WSDL-to-Java: OUT parameters (holders) vs. return types

WSDL and its mapping to Java never fail to puzzle me. The other day I was confused about OUT parameters (holders) vs. return types. CXF‘s wsdl2java produced those ugly and terrible to work methods with OUT parameters in one case and natural methods with return types in other cases. Here’s why.

First the obvious…”If there is more than one output parameter, the second and subsequent output parameters map to method arguments (moreover, the values of these arguments must be passed using Holder types)”.

Holder example

Consider the following WSDL excerpt, methodResponse is a complex type used as a WSDL response message:

Both CXF and the JAX-WS Reference Implementation (RI) produce a Java method where both nsType and msType are method OUT parameters as holders. There’s no apparent reason why this should be necessary. It’d be way more natural to have a the method return a MethodResponse object that wraps the two member variables nsType and msType.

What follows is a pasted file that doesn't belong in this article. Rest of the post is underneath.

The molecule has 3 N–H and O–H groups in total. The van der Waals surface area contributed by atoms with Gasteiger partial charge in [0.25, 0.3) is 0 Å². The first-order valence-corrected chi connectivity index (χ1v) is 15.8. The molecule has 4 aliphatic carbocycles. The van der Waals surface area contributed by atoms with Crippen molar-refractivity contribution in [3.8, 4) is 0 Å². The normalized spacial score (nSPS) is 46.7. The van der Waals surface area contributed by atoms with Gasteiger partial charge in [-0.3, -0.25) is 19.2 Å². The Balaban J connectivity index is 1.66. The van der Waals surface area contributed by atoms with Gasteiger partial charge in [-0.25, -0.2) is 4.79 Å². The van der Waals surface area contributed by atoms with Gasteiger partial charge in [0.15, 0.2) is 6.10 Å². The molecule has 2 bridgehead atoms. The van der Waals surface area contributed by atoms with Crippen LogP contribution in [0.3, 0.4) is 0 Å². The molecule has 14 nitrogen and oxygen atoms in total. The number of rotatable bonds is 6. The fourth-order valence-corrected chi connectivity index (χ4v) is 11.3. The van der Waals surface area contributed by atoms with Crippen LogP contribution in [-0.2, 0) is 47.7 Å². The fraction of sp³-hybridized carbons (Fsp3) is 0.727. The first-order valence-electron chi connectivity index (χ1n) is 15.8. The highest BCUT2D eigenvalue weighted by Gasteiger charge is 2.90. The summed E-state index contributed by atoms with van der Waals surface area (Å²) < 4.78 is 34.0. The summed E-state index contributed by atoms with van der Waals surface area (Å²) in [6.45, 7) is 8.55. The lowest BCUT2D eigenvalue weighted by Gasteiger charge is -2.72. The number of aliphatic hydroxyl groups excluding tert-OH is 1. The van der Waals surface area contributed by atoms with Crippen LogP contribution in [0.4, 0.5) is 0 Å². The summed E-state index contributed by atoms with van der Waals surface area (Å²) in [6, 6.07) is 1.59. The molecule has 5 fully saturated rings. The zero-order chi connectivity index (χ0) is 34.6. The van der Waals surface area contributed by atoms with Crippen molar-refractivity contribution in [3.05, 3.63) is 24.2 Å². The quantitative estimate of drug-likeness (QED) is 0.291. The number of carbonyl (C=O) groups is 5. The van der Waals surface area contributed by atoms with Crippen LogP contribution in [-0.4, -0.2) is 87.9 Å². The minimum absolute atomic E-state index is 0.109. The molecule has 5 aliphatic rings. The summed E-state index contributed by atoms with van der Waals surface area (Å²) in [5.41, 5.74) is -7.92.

Natural example

Turning the two members into references changes the game completely for CXF:

CXF (by default, there is the -allowElementRefs flag to wsdl2java) doesn’t consider them as unwrappable and thus will put the operation in BARE mode when it encounters them. Therefore, the operation returns a MethodResponse object that wraps the two member variables nsType and msType. The RI does consider them unwrappable and will generate the holders.

If you don’t like the holders, the “official” way around it is to create a jaxws binding file that forces BARE mode on everything. With CXF, the easier method is to just pass -bareMethods to wsdl2java.

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